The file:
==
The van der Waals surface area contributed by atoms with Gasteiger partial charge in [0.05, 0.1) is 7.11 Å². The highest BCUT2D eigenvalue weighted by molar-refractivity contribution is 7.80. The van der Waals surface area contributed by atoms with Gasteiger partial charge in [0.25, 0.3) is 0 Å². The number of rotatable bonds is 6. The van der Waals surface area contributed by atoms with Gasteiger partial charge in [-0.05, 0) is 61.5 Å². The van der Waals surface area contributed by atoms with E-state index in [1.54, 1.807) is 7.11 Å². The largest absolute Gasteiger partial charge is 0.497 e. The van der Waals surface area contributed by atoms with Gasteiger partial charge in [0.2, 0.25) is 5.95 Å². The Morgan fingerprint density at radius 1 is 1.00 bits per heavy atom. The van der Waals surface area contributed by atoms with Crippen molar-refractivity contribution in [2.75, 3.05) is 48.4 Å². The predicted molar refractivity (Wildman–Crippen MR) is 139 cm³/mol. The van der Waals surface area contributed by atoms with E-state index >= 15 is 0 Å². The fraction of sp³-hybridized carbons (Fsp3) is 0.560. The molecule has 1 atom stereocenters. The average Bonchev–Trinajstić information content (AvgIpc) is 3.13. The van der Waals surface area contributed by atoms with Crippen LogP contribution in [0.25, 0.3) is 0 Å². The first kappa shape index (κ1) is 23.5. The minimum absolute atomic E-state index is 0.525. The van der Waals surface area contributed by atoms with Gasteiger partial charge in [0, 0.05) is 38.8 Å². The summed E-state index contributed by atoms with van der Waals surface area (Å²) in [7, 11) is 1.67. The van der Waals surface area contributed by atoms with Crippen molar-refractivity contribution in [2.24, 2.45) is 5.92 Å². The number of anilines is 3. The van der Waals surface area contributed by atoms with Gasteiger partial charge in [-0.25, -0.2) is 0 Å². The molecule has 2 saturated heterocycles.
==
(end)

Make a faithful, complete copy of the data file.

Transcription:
The van der Waals surface area contributed by atoms with Gasteiger partial charge in [0.05, 0.1) is 7.11 Å². The highest BCUT2D eigenvalue weighted by molar-refractivity contribution is 7.80. The van der Waals surface area contributed by atoms with Gasteiger partial charge in [0.25, 0.3) is 0 Å². The number of rotatable bonds is 6. The van der Waals surface area contributed by atoms with Gasteiger partial charge in [-0.05, 0) is 61.5 Å². The van der Waals surface area contributed by atoms with E-state index in [1.54, 1.807) is 7.11 Å². The largest absolute Gasteiger partial charge is 0.497 e. The van der Waals surface area contributed by atoms with Gasteiger partial charge in [0.2, 0.25) is 5.95 Å². The Morgan fingerprint density at radius 1 is 1.00 bits per heavy atom. The van der Waals surface area contributed by atoms with Crippen molar-refractivity contribution in [2.75, 3.05) is 48.4 Å². The predicted molar refractivity (Wildman–Crippen MR) is 139 cm³/mol. The van der Waals surface area contributed by atoms with E-state index >= 15 is 0 Å². The fraction of sp³-hybridized carbons (Fsp3) is 0.560. The molecule has 1 atom stereocenters. The average Bonchev–Trinajstić information content (AvgIpc) is 3.13. The van der Waals surface area contributed by atoms with Crippen LogP contribution in [0.25, 0.3) is 0 Å². The first kappa shape index (κ1) is 23.5. The minimum absolute atomic E-state index is 0.525. The van der Waals surface area contributed by atoms with Gasteiger partial charge in [0, 0.05) is 38.8 Å². The summed E-state index contributed by atoms with van der Waals surface area (Å²) in [7, 11) is 1.67. The van der Waals surface area contributed by atoms with Crippen molar-refractivity contribution in [2.24, 2.45) is 5.92 Å². The number of anilines is 3. The van der Waals surface area contributed by atoms with Gasteiger partial charge in [-0.25, -0.2) is 0 Å². The molecule has 2 saturated heterocycles.